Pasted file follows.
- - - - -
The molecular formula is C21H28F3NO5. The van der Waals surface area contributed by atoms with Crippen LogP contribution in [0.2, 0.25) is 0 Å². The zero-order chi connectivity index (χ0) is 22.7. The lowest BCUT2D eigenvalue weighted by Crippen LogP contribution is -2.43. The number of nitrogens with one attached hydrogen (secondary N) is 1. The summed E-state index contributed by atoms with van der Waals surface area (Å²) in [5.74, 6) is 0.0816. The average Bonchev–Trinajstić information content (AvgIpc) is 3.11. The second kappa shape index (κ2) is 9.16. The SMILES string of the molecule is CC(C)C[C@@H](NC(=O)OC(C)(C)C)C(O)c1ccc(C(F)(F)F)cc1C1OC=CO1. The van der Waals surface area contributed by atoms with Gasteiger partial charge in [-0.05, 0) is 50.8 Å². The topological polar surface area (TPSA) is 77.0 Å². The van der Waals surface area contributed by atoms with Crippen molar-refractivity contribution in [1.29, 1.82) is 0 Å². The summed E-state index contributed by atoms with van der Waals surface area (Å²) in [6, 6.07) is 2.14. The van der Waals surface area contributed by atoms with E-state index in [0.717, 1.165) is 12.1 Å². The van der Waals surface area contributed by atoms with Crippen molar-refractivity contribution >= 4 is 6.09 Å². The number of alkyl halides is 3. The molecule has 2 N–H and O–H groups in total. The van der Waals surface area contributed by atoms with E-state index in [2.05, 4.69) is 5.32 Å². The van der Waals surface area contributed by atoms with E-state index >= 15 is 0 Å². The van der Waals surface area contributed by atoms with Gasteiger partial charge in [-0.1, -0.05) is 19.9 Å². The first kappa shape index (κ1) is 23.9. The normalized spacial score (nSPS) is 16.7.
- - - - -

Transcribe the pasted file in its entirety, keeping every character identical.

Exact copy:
The molecular formula is C21H28F3NO5. The van der Waals surface area contributed by atoms with Crippen LogP contribution in [0.2, 0.25) is 0 Å². The zero-order chi connectivity index (χ0) is 22.7. The lowest BCUT2D eigenvalue weighted by Crippen LogP contribution is -2.43. The number of nitrogens with one attached hydrogen (secondary N) is 1. The summed E-state index contributed by atoms with van der Waals surface area (Å²) in [5.74, 6) is 0.0816. The average Bonchev–Trinajstić information content (AvgIpc) is 3.11. The second kappa shape index (κ2) is 9.16. The SMILES string of the molecule is CC(C)C[C@@H](NC(=O)OC(C)(C)C)C(O)c1ccc(C(F)(F)F)cc1C1OC=CO1. The van der Waals surface area contributed by atoms with Gasteiger partial charge in [-0.05, 0) is 50.8 Å². The topological polar surface area (TPSA) is 77.0 Å². The van der Waals surface area contributed by atoms with Crippen molar-refractivity contribution in [1.29, 1.82) is 0 Å². The summed E-state index contributed by atoms with van der Waals surface area (Å²) in [6, 6.07) is 2.14. The van der Waals surface area contributed by atoms with E-state index in [0.717, 1.165) is 12.1 Å². The van der Waals surface area contributed by atoms with Crippen molar-refractivity contribution >= 4 is 6.09 Å². The number of alkyl halides is 3. The molecule has 2 N–H and O–H groups in total. The van der Waals surface area contributed by atoms with E-state index in [2.05, 4.69) is 5.32 Å². The van der Waals surface area contributed by atoms with E-state index >= 15 is 0 Å². The van der Waals surface area contributed by atoms with Gasteiger partial charge in [-0.1, -0.05) is 19.9 Å². The first kappa shape index (κ1) is 23.9. The normalized spacial score (nSPS) is 16.7.